Roundtable on Andrew Jewett’s Science, Democracy, and the American University: From the Civil War to the Cold War
We are pleased to kick off the 2013 S-USIH Annual Conference with a Book Reviews Page roundtable on Andrew Jewett’s 2012 book, Science, Democracy, and the American University: From the Civil War to the Cold War (Cambridge University Press).
Below, please find reviews by Christopher Shannon and Ethan Schrum well as an author’s response by Andrew Jewett. If you are joining us in UC Irvine this weekend, be sure to attend the roundtable in Session 7.
Read, post your comments, and enter the conversation!
Science, Democracy, and the American University
by Andrew Jewett
413 pages. Cambridge University Press, 2012.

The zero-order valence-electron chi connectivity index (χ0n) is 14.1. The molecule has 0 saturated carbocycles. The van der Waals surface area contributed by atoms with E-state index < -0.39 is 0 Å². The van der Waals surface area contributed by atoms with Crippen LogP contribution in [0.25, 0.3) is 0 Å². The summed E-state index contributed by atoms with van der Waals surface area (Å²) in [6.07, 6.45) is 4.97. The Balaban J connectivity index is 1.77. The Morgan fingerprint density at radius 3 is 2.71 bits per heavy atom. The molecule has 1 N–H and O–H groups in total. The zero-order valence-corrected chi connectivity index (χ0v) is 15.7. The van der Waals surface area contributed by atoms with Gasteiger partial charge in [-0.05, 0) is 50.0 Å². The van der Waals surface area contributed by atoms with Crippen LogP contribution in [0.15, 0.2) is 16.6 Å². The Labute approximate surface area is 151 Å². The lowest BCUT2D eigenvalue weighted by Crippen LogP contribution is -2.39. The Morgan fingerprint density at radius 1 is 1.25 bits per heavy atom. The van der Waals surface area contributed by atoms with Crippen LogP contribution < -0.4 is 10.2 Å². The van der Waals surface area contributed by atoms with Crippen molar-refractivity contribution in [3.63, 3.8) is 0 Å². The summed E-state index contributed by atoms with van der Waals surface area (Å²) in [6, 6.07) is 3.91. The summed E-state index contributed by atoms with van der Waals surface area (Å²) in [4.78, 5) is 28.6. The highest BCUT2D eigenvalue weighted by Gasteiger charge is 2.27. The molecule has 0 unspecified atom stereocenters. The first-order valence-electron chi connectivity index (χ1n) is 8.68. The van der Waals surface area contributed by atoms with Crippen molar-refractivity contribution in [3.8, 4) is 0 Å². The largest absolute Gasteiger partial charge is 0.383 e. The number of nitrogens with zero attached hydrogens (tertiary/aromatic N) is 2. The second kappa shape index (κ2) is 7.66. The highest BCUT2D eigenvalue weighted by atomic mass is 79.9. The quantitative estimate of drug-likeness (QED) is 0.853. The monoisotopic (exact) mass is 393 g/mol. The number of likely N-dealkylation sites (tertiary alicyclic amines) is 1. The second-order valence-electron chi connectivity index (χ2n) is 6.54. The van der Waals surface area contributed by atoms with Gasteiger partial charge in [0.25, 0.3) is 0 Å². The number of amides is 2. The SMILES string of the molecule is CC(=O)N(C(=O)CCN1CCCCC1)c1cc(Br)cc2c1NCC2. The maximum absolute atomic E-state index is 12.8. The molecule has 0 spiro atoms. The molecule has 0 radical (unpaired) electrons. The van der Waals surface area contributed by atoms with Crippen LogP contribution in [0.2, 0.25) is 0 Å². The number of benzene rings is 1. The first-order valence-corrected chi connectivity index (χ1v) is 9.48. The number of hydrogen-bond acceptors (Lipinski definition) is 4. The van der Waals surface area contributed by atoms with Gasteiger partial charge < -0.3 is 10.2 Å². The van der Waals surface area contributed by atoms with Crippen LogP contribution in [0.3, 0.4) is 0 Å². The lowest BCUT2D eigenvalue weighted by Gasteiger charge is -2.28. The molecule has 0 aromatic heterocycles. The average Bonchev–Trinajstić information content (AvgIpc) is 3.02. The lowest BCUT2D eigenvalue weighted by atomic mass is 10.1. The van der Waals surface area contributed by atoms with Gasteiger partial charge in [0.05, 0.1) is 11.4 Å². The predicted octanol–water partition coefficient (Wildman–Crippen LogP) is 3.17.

Universities have reason to be ashamed of having created, within the most liberal of all industrialized societies of the North Atlantic West, an all-too-common space in which ideas identified as liberal have enjoyed nearly unchallenged de facto privilege. During the 1960s and 1970s, certain segments of our leading colleges and universities developed a critical distance from these ideas, yet since the 1980s, university scholars have largely returned to the liberal drift of science and scholarship inherited from the formative period of the modern research university in the United States. Anyone who questions this return is accused of being a fascist reactionary, a religious zealot, or a racist/sexist/homophobe. At issue is whether liberalism can continue to wave the banner of tolerance and pluralism while in effect claiming for itself the status as gatekeeper of academic discourse and last best hope for mankind. (more…)